Below are a couple of stories for the FAMM stories project. I hope they are useful. There are two books that kept/keep me going. One when I first came in and one just recently after being here for 5 years. Hope they are helpful.
The first book is the Torah (the bible). Having never been in trouble before, coming into prison was the single most frightening experience in my 50 years of life. I considered the other 2 options (like almost everyone else) but I chose not to run or commit suicide. I turned myself into the marshall’s office 2 weeks after sentencing. I went to a series of county lockups and federal holdovers, each one worse than the last. After 4 months of successively worse conditions and less and less time out of the cell I became fearful and despondent. My prayers were something like “Please do not let it be as bad as I think it will be!” When I finally got to the low security spot that I was designated to, I was extremely thankful that I was where I was, and that I found a religious community that welcomed me with open arms. I went to the chapel and found a prayer book and copied a page that had the Shema (a prayer said several times a day in my faith). On that piece of paper I wrote the following: “I will not let this place change who I am”. Five years later I still use that same piece of paper (although I have long since memorized the prayer) everyday and the reminder is still there.
The second book is “Mans Search for Meaning”. After 5 years, the shock of being in prison has worn thin and I find myself getting tugged by the system. In a Psychology group we were assigned to read the book “Man’s search for meaning” by Frankl. Now this book was written in the ‘50s by a man who survived Auschwitz and the Nazi atrocities. Nothing that happens here is anywhere near as bad as what happened there. But the similarities in what happens mentally with the people that work here and the ones that live here are uncanny. The book tells a story of getting in the right chow line and being excited to find that the man serving is the one known to dig deep and grab the peas rather than skimming off the top and serving liquid. The line servers in the chow line are notorious for “shaking the scoop” and serving you less than you are supposed to get. When you have been served less food for several days in a row the hunger starts to get to you and it gets old after a while. There are many examples of the types of things that go on that people on the outside would just not believe. I know that I would never have believed them. But you just cannot make them up and Frankl does an excellent job at capturing them. Bottom line is abnormal reactions to an abnormal situation are completely normal. And finding something positive to focus on is a great way to maintain your values and sanity.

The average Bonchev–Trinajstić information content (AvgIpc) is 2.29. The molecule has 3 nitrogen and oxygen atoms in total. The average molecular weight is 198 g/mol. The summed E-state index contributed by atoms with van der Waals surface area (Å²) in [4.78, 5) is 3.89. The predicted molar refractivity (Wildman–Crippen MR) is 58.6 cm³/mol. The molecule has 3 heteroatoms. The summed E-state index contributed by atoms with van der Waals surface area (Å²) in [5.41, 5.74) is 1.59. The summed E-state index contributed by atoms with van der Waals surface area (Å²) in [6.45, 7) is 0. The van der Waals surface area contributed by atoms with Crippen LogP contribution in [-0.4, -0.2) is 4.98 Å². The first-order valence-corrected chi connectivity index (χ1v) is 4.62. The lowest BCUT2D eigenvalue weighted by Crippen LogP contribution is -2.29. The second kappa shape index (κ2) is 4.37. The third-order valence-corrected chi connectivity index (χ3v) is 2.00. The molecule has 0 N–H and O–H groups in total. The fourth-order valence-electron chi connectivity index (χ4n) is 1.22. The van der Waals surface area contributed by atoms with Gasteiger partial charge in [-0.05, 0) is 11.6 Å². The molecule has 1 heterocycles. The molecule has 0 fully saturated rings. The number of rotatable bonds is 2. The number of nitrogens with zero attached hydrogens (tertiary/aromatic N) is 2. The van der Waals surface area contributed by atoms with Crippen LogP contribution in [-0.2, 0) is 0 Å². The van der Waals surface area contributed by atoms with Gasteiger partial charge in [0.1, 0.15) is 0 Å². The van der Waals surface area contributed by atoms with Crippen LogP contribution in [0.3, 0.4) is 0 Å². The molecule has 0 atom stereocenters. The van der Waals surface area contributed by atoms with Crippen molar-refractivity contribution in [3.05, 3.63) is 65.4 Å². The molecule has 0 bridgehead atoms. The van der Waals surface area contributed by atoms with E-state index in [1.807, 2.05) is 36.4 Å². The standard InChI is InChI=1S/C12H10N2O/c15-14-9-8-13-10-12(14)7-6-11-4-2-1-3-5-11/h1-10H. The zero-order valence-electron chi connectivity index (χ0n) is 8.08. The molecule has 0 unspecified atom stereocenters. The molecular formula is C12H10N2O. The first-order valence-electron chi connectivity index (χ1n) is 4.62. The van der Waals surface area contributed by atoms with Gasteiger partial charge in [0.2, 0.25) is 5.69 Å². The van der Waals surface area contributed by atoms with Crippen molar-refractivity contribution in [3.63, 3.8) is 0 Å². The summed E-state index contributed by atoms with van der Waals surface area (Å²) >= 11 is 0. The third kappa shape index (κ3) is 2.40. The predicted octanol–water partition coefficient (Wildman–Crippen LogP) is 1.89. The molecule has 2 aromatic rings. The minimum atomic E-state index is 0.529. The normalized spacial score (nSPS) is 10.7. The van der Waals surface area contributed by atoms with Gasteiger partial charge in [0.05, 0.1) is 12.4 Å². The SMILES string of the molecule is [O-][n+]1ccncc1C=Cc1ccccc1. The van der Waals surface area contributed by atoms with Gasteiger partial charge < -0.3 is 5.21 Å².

— David S.